Jackson Structured Programming

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Jackson Structured Programming or JSP is a method for structured programming based on correspondences between data stream structure and program structure. JSP structures programs and data in terms of sequences, iterations and selections, and as a consequence it is applied when designing a program's detailed control structure, below the level where object-oriented methods become important.[1][2]



JSP was originally developed in the 1970s by Michael A. Jackson and documented in his 1975 book Principles of Program Design.[3] Jackson's aim was to make COBOL batch file processing programs easier to modify and maintain, but the method can be used to design programs for any programming language that has structured control constructs, languages such as C, Java and Perl. Despite its age, JSP is still in use and is supported by diagramming tools such as Microsoft's Visio and CASE tools such as Jackson Workbench [4]

Jackson Structured Programming was seen by many as related[5] to Warnier Structured Programming,[6] but the latter method focused almost exclusively on the structure of the output stream. JSP and Warnier's method both structure programs and data using only sequences, iterations and selections, so they essentially create programs that are parsers for regular expressions which simultaneously match the program's input and output data streams.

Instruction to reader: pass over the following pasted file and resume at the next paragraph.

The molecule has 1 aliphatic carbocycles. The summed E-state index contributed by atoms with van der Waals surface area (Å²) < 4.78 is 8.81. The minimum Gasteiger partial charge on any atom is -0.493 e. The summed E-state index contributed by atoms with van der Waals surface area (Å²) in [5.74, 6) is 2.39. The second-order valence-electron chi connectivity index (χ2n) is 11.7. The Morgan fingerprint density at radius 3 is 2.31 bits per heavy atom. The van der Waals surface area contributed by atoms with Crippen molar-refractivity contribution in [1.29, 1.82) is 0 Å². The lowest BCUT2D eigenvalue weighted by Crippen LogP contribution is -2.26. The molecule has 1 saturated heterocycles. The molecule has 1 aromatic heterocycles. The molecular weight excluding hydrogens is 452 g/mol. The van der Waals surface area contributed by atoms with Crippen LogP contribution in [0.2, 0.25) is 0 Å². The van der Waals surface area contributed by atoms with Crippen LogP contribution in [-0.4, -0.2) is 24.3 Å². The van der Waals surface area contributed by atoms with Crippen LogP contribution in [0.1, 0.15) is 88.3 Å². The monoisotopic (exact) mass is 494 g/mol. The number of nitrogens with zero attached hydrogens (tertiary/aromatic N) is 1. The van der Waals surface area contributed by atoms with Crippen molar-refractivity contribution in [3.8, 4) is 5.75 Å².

Because JSP focusses on the existing input and output data streams, designing a program using JSP is claimed to be more straightforward than with other structured programming methods, avoiding the leaps of intuition needed to successfully program using methods such as top-down decomposition.[7]

Another consequence of JSP's focus on data streams is that it creates program designs with a very different structure to the kind created by the stepwise refinement methods of Wirth and Dijkstra. One typical feature of the structure of JSP programs is that they have several input operations distributed throughout the code in contrast to programs designed using stepwise refinement, which tend to have only one input operation. Jackson illustrates this difference in Chapter 3 of Principles of Program Design.[3] He presents two versions of a program, one designed using JSP, the other using 'traditional' methods.

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